Although Formula B adequately describes the bulk of the surface active compounds of this invention, there are a few compounds that require special attention. When the inorganic acid or derivative thereof that is to be esterified with the epoxyhydrocarbon polymer contains 3 or more replaceable acidic hydrogen atoms, it is possible to esterify the inorganic acid group with 2 or more epoxy-- hydrocarbon polymers. For example, when phosphorous oxychloride is esterified with a polyoxypropylene glycol' of greater than 1250 molecular weight, it is possible to.
obtain products having the following type formula:
I? a s)n aHuO)nH O II It is, of course, obvious that the remaining terminal hydroxyl groups of the polyoxypropylene glycol chains can be esterified. Other epoxyhydrocarbon polymers can be used in lieu of a polyoxypropylene glycol in which case the products have the following type formula:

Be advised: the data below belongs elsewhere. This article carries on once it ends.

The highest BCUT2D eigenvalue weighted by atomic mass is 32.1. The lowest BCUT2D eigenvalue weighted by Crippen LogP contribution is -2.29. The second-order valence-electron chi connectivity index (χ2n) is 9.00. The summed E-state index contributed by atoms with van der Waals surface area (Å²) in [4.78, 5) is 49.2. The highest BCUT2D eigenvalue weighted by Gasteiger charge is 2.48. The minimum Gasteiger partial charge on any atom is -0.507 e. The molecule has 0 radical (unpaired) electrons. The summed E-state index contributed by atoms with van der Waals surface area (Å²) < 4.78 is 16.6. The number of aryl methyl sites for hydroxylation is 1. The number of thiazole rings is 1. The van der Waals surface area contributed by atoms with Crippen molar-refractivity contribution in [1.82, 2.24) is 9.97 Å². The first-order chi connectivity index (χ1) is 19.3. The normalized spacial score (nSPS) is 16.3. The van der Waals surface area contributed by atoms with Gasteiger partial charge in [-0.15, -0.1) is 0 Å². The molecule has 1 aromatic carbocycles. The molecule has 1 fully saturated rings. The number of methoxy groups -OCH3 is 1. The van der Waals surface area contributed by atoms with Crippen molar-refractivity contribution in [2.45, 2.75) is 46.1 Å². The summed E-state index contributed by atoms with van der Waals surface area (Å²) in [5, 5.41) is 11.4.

Other oxygen-containing inorganic acids having 3 or more replaceable acidic hydrogen atoms, such as pyrophosphoric acid, other condensed polyphosphoric acids, boric acid, etc., may be used in lieu of orthophosphoric acid or phosphorous oxychloride in preparing such compounds. Thus, these products may be represented by the following general formula:
( R2 R1 R1 R: